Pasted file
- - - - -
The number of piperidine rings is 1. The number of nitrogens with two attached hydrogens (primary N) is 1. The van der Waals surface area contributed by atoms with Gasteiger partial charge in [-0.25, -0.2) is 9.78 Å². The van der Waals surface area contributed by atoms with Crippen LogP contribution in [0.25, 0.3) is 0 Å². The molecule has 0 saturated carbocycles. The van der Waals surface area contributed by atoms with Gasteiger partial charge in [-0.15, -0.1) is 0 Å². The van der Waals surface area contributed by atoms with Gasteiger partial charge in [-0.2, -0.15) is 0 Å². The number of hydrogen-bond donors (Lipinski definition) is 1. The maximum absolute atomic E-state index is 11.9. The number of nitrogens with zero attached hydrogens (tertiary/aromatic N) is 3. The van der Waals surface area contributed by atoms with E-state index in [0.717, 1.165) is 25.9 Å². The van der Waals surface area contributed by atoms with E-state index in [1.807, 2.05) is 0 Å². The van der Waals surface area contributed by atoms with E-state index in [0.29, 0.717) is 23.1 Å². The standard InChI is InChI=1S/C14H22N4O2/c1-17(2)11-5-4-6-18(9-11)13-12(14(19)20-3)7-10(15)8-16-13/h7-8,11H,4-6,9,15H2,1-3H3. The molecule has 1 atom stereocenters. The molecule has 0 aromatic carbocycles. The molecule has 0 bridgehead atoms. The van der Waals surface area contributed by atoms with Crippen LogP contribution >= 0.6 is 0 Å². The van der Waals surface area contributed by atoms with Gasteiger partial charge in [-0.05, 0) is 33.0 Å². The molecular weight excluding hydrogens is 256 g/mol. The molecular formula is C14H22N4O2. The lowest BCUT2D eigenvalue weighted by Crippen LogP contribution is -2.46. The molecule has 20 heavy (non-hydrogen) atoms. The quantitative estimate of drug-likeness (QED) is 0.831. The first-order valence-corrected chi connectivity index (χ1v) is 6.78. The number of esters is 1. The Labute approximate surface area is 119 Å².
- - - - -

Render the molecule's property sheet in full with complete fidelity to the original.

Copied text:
The number of piperidine rings is 1. The number of nitrogens with two attached hydrogens (primary N) is 1. The van der Waals surface area contributed by atoms with Gasteiger partial charge in [-0.25, -0.2) is 9.78 Å². The van der Waals surface area contributed by atoms with Crippen LogP contribution in [0.25, 0.3) is 0 Å². The molecule has 0 saturated carbocycles. The van der Waals surface area contributed by atoms with Gasteiger partial charge in [-0.15, -0.1) is 0 Å². The van der Waals surface area contributed by atoms with Gasteiger partial charge in [-0.2, -0.15) is 0 Å². The number of hydrogen-bond donors (Lipinski definition) is 1. The maximum absolute atomic E-state index is 11.9. The number of nitrogens with zero attached hydrogens (tertiary/aromatic N) is 3. The van der Waals surface area contributed by atoms with E-state index in [0.717, 1.165) is 25.9 Å². The van der Waals surface area contributed by atoms with E-state index in [1.807, 2.05) is 0 Å². The van der Waals surface area contributed by atoms with E-state index in [0.29, 0.717) is 23.1 Å². The standard InChI is InChI=1S/C14H22N4O2/c1-17(2)11-5-4-6-18(9-11)13-12(14(19)20-3)7-10(15)8-16-13/h7-8,11H,4-6,9,15H2,1-3H3. The molecule has 1 atom stereocenters. The molecule has 0 aromatic carbocycles. The molecule has 0 bridgehead atoms. The van der Waals surface area contributed by atoms with Crippen LogP contribution >= 0.6 is 0 Å². The van der Waals surface area contributed by atoms with Gasteiger partial charge in [-0.05, 0) is 33.0 Å². The molecular weight excluding hydrogens is 256 g/mol. The molecular formula is C14H22N4O2. The lowest BCUT2D eigenvalue weighted by Crippen LogP contribution is -2.46. The molecule has 20 heavy (non-hydrogen) atoms. The quantitative estimate of drug-likeness (QED) is 0.831. The first-order valence-corrected chi connectivity index (χ1v) is 6.78. The number of esters is 1. The Labute approximate surface area is 119 Å².